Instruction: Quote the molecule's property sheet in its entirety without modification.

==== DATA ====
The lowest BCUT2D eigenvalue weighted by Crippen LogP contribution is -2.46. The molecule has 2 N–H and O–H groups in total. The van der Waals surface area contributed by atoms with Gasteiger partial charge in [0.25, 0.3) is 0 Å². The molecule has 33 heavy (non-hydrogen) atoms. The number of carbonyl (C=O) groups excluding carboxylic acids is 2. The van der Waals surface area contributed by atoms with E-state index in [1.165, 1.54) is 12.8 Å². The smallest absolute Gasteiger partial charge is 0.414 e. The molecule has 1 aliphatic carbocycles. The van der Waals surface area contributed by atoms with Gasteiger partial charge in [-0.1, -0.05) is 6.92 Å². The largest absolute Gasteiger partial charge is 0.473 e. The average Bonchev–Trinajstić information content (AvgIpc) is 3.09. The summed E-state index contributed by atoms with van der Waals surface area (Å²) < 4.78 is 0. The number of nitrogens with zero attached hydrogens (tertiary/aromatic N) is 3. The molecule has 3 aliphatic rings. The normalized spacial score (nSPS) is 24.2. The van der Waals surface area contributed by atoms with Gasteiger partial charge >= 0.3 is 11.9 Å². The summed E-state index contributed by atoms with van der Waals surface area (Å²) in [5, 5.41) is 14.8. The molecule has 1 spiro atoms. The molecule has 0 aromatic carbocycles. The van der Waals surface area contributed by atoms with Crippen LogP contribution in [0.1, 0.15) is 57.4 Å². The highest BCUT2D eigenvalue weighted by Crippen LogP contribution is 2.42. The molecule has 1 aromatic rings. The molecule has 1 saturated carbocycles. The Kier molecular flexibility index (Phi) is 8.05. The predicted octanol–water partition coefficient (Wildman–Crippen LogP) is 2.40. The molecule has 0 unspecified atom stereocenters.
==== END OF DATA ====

The lowest BCUT2D eigenvalue weighted by Crippen LogP contribution is -2.46. The molecule has 2 N–H and O–H groups in total. The van der Waals surface area contributed by atoms with Gasteiger partial charge in [0.25, 0.3) is 0 Å². The molecule has 33 heavy (non-hydrogen) atoms. The number of carbonyl (C=O) groups excluding carboxylic acids is 2. The van der Waals surface area contributed by atoms with E-state index in [1.165, 1.54) is 12.8 Å². The smallest absolute Gasteiger partial charge is 0.414 e. The molecule has 1 aliphatic carbocycles. The van der Waals surface area contributed by atoms with Gasteiger partial charge in [-0.1, -0.05) is 6.92 Å². The largest absolute Gasteiger partial charge is 0.473 e. The average Bonchev–Trinajstić information content (AvgIpc) is 3.09. The summed E-state index contributed by atoms with van der Waals surface area (Å²) < 4.78 is 0. The number of nitrogens with zero attached hydrogens (tertiary/aromatic N) is 3. The molecule has 3 aliphatic rings. The normalized spacial score (nSPS) is 24.2. The van der Waals surface area contributed by atoms with Gasteiger partial charge >= 0.3 is 11.9 Å². The summed E-state index contributed by atoms with van der Waals surface area (Å²) in [5, 5.41) is 14.8. The molecule has 1 spiro atoms. The molecule has 0 aromatic carbocycles. The van der Waals surface area contributed by atoms with Crippen LogP contribution in [0.1, 0.15) is 57.4 Å². The highest BCUT2D eigenvalue weighted by Crippen LogP contribution is 2.42. The molecule has 1 aromatic rings. The molecule has 1 saturated carbocycles. The Kier molecular flexibility index (Phi) is 8.05. The predicted octanol–water partition coefficient (Wildman–Crippen LogP) is 2.40. The molecule has 0 unspecified atom stereocenters.